Her friends nodded, and she continued. “I think one of the things is like they’re trying so hard to prove a point that they are willing to squash every other opinion or every other opposition that comes up on them, and by doing that, they’re actually invalidating themselves.”
“I mean, it’s no one’s right to be on the field during the game,” the soberer girl reasoned. “It’s not like they’re taking it away from anyone, and there’s no need for you to ever take it.
“If we win or lose, we don’t storm the field so why should they do that? You know what we do do? WIN OR LOSE, WE BOOZE!” Gray Sweatshirt said.
The trio laughed, and Black Scarf stumbled a bit on the rocks as the line moved up.
“I think they really take that to heart,” Gray Sweatshirt continued. “No one plays shitty on it. Everyone plays their hearts outbecause —” She paused, seeming to lose track of whether she was talking about the fans, the football players or the protestors. “—because we don’t get to act like this on a typical Saturday game. No one even goes!” Ah. The fans.
By 2:30 p.m., Butterfield Stadium was running on empty. The Bomber footballers had already missed two of their “kick points.” Though they’d rallied in the last quarter, in the final minutes the score stood still: 8–11 Dragons. Finally, the weary watchers funneled out of the stadium, most of them back, actually, to their funnels. That men had smashed helmets together in hopes of securing some victory didn’t change the scene, didn’t sway or stop the screams from carrying on, although somewhat more tiredly:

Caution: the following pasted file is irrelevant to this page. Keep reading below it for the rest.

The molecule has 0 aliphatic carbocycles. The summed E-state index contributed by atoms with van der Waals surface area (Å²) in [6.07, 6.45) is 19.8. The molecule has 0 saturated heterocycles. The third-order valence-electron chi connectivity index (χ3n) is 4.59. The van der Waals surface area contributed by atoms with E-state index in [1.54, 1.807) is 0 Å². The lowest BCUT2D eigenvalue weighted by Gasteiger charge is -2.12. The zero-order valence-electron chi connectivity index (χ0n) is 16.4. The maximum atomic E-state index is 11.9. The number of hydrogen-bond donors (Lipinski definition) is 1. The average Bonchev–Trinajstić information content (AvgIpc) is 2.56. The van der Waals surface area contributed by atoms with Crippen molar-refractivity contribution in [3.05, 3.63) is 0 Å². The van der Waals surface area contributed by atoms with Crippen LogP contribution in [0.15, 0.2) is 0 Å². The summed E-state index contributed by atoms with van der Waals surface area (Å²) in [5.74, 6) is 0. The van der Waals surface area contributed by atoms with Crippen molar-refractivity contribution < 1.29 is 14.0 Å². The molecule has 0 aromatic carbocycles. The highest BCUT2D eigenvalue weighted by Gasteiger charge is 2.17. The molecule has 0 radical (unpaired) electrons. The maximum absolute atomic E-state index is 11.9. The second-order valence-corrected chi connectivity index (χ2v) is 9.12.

“Let’s go Bombers!” Stomp, clap, clap-clap-clap.
“When I say ‘Fuck,’ you say ‘Cortland.’ Fuck —”
Only 10 hours to go.
Those who drove vacated the place pretty quickly, cars filled past capacity due to a dearth of designated drivers, making illegal K-turns to avoid the mass of students flooding the street. Stomachs grumbling, the walkers dialed Sammy’s or D.P. Dough for pizzas, searched for Wings Over on their iPhones or, begrudgingly, crept towardthe dining halls, preparing to post the sparse selections on Instagram.